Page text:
Since the early 2000s, the work of Jon Mueller has examined various translations between ideas and rhythm. His records about spiritualist movements and impermanence consciousness were maximalist displays of bombastic trance signifying life-affirming energy, while his earlier focus on vibrating drumheads revealed the sonically electrical qualities of acoustic instruments; an unexpected current within dormant material.
Similarly, his new solo effort, Tongues, is an invigorating and ecstatic record of transference. Within it, voices of desperate meaning speak and howl in unknown languages, while vibrating skin, string, and metal transport them from their obscure origin. Together they project a kind of bodily singing of the world set to pummeling and relentless rhythms.
Arranged and performed by Mueller using various bass drums, percussion and his own voice, the record also features contributions from Cory Allen and William Ryan Fritch. Allen’s harmonium, tanpura and ceremonial breath (learned from shamans in the Amazon rainforest) add a tonal depth and trance-like energy. Fritch, who many will recognize from Mueller’s previous Death Blues Ensemble record, adds sarangi, played through a piano as a sort of resonant amplifier, creating a ghostly melodic sense that enriches the record’s driving rhythms with a sense of timelessness.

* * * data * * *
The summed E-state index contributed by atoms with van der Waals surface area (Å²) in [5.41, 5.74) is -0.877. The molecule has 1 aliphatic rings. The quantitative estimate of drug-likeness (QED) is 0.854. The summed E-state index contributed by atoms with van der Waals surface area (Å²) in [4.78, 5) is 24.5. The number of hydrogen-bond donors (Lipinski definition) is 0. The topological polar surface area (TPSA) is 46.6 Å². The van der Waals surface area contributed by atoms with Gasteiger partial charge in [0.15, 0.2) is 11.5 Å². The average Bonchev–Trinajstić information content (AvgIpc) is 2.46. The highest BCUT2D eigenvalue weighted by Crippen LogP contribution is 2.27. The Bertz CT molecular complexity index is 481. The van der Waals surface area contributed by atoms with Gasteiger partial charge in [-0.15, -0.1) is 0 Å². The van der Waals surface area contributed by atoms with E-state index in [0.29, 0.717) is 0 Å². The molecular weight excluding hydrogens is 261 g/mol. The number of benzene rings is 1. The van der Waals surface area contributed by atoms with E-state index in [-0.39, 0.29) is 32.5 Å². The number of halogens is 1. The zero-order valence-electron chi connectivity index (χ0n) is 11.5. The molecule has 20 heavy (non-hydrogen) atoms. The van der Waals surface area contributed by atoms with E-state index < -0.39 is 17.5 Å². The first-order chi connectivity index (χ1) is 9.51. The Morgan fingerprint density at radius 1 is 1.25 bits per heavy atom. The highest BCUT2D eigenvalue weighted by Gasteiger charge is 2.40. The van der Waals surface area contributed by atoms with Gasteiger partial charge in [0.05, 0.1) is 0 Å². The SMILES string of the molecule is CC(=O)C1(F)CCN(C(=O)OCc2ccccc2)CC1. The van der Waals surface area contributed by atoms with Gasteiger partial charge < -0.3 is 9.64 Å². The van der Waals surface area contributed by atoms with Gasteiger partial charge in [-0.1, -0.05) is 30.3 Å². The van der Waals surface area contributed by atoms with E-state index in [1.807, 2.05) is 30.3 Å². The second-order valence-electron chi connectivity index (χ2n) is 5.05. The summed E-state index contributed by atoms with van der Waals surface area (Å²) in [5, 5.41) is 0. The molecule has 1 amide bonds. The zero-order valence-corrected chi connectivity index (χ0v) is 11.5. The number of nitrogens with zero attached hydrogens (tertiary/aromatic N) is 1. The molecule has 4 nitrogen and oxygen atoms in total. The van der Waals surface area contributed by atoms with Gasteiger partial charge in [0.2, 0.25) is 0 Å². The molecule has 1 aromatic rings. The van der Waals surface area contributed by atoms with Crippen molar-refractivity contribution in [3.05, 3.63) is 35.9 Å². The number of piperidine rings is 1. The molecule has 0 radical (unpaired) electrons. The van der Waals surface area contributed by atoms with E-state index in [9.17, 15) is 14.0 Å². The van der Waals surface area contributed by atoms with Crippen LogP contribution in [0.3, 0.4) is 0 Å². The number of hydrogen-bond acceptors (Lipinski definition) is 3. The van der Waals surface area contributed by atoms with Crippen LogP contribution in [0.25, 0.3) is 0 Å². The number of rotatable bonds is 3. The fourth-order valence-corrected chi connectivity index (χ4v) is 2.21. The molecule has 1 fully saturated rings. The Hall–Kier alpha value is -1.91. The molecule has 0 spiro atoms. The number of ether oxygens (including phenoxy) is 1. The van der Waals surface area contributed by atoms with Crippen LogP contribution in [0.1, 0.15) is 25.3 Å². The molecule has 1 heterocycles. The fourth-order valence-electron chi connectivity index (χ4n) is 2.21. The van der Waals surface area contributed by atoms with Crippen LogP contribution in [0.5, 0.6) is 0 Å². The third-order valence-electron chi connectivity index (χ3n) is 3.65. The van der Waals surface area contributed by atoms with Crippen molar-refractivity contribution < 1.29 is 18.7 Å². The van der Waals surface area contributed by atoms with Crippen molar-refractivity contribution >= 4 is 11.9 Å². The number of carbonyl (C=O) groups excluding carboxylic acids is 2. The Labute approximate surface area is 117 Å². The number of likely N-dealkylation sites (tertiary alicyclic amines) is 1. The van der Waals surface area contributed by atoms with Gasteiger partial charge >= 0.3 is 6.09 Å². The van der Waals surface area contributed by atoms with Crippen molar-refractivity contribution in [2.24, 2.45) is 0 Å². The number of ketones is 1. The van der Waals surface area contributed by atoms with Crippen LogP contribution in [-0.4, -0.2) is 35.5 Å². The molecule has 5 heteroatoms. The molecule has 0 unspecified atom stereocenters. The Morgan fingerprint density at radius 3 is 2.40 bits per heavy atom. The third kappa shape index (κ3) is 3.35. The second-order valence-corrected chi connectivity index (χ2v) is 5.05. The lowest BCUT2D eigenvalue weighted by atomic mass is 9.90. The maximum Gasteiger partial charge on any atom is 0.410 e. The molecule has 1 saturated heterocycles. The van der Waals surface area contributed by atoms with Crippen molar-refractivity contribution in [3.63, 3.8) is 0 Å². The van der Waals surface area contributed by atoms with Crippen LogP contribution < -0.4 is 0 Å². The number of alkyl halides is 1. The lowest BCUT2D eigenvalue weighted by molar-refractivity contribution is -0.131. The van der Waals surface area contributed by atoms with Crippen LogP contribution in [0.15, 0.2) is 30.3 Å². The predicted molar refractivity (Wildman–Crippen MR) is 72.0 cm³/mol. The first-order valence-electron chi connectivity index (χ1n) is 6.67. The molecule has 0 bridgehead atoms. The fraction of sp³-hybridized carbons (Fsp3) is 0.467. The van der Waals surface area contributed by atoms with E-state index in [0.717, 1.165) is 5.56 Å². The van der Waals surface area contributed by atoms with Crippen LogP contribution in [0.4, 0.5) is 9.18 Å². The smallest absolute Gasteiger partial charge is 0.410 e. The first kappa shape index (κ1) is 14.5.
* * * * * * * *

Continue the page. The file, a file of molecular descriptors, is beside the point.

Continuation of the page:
“Breathlessly I watched her face, a face I thought which looked as if it might belong to some mummy that had been withering for a thousand years. Suddenly it was convulsed as if by a galvanic shock, then the shriveled features seemed to dilate, and a great light flashed through them, transforming them almost into the radiance of youth; a strange light as if some seraph had taken possession of the wrinkled old frame and looked out of the gray eyes, making them shine with unnatural beauty. No wonder the dumb countenance reflected a brightness inexpressible, for the Spirit of Sound had just alighted with silvery wings upon a silence of seventy years.”